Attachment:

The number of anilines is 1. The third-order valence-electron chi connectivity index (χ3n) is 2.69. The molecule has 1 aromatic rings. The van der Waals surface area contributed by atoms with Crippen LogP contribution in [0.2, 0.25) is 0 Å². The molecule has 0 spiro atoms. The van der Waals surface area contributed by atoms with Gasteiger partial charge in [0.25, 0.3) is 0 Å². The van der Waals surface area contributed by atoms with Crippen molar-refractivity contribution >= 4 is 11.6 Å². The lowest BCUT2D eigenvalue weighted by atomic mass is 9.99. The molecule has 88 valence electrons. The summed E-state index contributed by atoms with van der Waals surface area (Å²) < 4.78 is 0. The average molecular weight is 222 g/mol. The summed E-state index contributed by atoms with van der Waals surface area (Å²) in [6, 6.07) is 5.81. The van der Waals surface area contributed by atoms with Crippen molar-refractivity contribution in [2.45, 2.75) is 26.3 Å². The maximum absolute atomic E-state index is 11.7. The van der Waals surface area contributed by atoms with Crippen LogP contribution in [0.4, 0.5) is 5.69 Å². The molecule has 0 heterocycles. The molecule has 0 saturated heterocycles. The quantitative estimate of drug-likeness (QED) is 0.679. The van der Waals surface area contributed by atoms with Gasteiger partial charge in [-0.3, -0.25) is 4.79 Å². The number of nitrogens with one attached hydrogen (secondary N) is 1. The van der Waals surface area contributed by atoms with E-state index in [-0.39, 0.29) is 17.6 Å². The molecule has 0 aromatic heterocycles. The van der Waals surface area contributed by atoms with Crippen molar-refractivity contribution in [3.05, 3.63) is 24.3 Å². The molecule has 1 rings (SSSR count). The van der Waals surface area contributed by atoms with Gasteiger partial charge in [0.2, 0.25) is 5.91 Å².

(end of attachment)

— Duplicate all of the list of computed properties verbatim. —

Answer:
The number of anilines is 1. The third-order valence-electron chi connectivity index (χ3n) is 2.69. The molecule has 1 aromatic rings. The van der Waals surface area contributed by atoms with Crippen LogP contribution in [0.2, 0.25) is 0 Å². The molecule has 0 spiro atoms. The van der Waals surface area contributed by atoms with Gasteiger partial charge in [0.25, 0.3) is 0 Å². The van der Waals surface area contributed by atoms with Crippen molar-refractivity contribution >= 4 is 11.6 Å². The lowest BCUT2D eigenvalue weighted by atomic mass is 9.99. The molecule has 88 valence electrons. The summed E-state index contributed by atoms with van der Waals surface area (Å²) < 4.78 is 0. The average molecular weight is 222 g/mol. The summed E-state index contributed by atoms with van der Waals surface area (Å²) in [6, 6.07) is 5.81. The van der Waals surface area contributed by atoms with Crippen molar-refractivity contribution in [2.45, 2.75) is 26.3 Å². The maximum absolute atomic E-state index is 11.7. The van der Waals surface area contributed by atoms with Crippen LogP contribution in [0.4, 0.5) is 5.69 Å². The molecule has 0 heterocycles. The molecule has 0 saturated heterocycles. The quantitative estimate of drug-likeness (QED) is 0.679. The van der Waals surface area contributed by atoms with Gasteiger partial charge in [-0.3, -0.25) is 4.79 Å². The number of nitrogens with one attached hydrogen (secondary N) is 1. The van der Waals surface area contributed by atoms with E-state index in [-0.39, 0.29) is 17.6 Å². The molecule has 0 aromatic heterocycles. The van der Waals surface area contributed by atoms with Crippen molar-refractivity contribution in [3.05, 3.63) is 24.3 Å². The molecule has 1 rings (SSSR count). The van der Waals surface area contributed by atoms with Gasteiger partial charge in [0.2, 0.25) is 5.91 Å².